Effects of “physical attractiveness” in the evaluation of print advertisements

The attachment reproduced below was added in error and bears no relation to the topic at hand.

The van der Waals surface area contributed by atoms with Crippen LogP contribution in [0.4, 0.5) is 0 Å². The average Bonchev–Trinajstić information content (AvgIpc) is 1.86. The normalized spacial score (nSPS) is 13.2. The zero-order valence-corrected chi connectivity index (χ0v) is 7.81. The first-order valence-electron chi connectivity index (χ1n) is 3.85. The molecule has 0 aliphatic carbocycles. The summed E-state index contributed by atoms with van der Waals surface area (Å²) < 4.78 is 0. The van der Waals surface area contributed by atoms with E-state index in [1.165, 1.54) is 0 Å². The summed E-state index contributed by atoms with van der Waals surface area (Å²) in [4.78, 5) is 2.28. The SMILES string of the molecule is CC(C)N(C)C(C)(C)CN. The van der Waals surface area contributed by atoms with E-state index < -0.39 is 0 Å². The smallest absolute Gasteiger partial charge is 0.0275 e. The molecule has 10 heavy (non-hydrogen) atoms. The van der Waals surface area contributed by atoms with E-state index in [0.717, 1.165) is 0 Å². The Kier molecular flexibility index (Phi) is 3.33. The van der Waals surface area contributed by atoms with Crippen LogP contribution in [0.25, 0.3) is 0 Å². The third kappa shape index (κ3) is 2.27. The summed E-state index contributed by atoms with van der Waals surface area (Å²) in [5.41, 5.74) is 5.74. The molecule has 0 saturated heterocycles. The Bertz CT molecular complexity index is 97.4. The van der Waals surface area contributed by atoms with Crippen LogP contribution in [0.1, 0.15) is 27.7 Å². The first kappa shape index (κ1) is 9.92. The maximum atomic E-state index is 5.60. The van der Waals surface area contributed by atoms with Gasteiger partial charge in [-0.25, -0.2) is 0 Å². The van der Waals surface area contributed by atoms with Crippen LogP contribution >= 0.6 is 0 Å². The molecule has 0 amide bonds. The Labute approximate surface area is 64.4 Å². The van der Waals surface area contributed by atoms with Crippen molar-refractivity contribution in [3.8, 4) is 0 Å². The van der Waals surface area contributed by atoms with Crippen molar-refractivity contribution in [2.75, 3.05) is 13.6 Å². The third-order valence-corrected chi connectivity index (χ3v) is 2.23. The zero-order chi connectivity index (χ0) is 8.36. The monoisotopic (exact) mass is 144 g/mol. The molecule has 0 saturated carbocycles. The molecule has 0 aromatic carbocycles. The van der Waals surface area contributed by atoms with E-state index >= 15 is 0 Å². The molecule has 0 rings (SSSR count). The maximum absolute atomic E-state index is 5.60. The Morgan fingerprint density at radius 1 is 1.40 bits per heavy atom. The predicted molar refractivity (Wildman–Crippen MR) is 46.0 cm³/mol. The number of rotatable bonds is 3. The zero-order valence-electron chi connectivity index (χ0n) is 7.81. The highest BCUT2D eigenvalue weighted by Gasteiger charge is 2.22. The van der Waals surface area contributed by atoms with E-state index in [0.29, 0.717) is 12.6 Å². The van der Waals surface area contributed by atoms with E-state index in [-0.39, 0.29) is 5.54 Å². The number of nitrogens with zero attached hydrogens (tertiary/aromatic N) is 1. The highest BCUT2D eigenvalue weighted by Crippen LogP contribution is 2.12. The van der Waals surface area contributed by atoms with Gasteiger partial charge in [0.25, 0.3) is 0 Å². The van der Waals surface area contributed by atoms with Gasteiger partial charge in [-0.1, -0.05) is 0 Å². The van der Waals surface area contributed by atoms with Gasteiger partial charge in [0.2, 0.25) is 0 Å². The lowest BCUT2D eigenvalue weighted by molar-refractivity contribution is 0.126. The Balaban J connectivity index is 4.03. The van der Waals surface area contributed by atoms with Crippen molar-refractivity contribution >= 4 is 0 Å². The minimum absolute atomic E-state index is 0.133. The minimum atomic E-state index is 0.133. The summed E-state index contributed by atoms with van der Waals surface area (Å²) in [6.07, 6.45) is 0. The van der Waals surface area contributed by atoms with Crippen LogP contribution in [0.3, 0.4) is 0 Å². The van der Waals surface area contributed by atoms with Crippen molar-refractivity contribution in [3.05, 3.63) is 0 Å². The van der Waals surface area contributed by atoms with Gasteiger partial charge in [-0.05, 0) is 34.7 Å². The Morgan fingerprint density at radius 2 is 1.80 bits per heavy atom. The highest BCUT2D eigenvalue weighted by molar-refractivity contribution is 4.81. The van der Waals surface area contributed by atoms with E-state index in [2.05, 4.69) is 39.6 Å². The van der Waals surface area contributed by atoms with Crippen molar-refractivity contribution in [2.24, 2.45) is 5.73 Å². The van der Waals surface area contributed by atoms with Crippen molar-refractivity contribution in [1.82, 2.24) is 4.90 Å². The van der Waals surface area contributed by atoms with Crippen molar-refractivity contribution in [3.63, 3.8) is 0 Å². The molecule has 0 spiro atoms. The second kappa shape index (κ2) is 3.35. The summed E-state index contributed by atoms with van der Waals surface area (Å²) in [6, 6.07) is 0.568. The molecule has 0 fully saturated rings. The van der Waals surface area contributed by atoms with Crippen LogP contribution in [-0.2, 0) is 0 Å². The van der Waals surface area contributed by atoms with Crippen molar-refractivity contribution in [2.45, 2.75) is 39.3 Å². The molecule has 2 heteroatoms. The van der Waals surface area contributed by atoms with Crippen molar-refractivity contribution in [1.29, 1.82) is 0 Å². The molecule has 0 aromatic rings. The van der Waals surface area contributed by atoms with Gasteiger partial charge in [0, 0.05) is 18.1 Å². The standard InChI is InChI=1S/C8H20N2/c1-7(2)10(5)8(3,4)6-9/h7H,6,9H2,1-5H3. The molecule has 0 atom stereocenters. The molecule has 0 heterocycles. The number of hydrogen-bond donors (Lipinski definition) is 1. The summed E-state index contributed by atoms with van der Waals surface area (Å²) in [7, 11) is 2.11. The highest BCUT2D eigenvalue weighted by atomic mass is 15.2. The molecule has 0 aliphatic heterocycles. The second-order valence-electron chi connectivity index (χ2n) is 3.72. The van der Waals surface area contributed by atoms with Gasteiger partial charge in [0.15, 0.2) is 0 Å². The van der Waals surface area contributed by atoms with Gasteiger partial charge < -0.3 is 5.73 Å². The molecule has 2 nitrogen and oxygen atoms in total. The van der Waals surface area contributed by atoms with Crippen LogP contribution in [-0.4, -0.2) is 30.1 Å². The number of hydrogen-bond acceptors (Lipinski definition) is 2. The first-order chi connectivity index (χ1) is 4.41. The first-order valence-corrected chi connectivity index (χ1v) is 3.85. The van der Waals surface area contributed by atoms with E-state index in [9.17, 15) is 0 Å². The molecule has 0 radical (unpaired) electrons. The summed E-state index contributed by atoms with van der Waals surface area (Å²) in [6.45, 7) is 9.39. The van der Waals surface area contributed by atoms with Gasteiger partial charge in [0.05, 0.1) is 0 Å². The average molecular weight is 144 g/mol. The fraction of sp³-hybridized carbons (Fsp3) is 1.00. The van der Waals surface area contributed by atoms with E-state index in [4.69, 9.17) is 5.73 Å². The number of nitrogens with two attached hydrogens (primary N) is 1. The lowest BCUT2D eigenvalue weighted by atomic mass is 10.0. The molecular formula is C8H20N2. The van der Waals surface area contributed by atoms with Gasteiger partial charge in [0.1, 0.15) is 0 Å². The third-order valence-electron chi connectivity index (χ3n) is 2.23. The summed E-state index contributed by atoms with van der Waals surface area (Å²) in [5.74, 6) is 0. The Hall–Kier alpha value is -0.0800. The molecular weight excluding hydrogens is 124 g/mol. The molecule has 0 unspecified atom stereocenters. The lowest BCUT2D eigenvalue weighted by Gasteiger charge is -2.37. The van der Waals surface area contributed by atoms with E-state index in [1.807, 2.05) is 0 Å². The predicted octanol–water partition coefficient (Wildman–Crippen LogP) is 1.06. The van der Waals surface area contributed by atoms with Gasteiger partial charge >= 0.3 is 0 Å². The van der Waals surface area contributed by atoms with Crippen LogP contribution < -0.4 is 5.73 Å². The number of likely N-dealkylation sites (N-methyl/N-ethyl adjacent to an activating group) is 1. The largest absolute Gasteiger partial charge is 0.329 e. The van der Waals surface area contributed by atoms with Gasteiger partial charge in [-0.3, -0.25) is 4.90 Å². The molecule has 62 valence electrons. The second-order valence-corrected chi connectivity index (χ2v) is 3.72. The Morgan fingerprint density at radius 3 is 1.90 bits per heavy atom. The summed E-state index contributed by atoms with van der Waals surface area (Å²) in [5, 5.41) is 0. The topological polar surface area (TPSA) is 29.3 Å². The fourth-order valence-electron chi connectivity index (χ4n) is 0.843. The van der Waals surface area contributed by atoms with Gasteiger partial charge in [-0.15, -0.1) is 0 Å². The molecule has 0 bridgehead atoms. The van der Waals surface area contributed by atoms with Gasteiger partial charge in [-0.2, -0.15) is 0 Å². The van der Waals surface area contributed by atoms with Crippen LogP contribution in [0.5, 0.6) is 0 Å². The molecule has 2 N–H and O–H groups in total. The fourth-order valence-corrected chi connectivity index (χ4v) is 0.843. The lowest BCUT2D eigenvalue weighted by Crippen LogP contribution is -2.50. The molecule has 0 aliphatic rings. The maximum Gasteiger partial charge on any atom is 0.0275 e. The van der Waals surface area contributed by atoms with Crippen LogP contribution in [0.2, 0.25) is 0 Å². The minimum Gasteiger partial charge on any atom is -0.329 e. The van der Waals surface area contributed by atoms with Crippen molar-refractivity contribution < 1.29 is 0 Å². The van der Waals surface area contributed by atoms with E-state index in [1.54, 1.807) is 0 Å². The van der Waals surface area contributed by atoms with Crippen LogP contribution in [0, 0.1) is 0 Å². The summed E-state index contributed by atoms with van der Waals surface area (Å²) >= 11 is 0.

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© 2015, Emerald Group Publishing Ltd. All Rights Reserved.The objective of this article is to investigate the influence of physical attractiveness of endorsers in print advertisements to consumer purchase intention. A high involvement product (Slimming Programme) and a low involvement product (Skincare Moisturiser) described under Elaboration Likelihood Model (ELM) definition were chosen for the study. Generally, higher purchase responses were recorded for attractive endorsers versus unattractive endorsers for both products. But, in comparison, an openly stated desire by an attractive endorser to influence the views of the audience is more effective for high involvement products than for low involvement products. The findings also provide a new perspective to marketing communications in that the unattractive endorser can also influence purchase intention for high involvement products. This is especially the case when the endorsers are perceived to be from a credible source. In addition, the findings support the suggestion that influencing effects of endorsers are stronger for less established products with less observable benefits. It can be inferred from the findings and discussion that consumer response to advertisements is influenced by a host of different factors like produce involvement, framing of pictorial and verbal contents effects, reference groups, cognitive and affective effects. Buyers of the low involvement products are generally attracted to peripheral cues like endorsers, colours of advertisements for purchase intention. For high involvement products, there is evidence of a higher reference group influence and a stronger orientation towards message argument appeal in the advertising copy.
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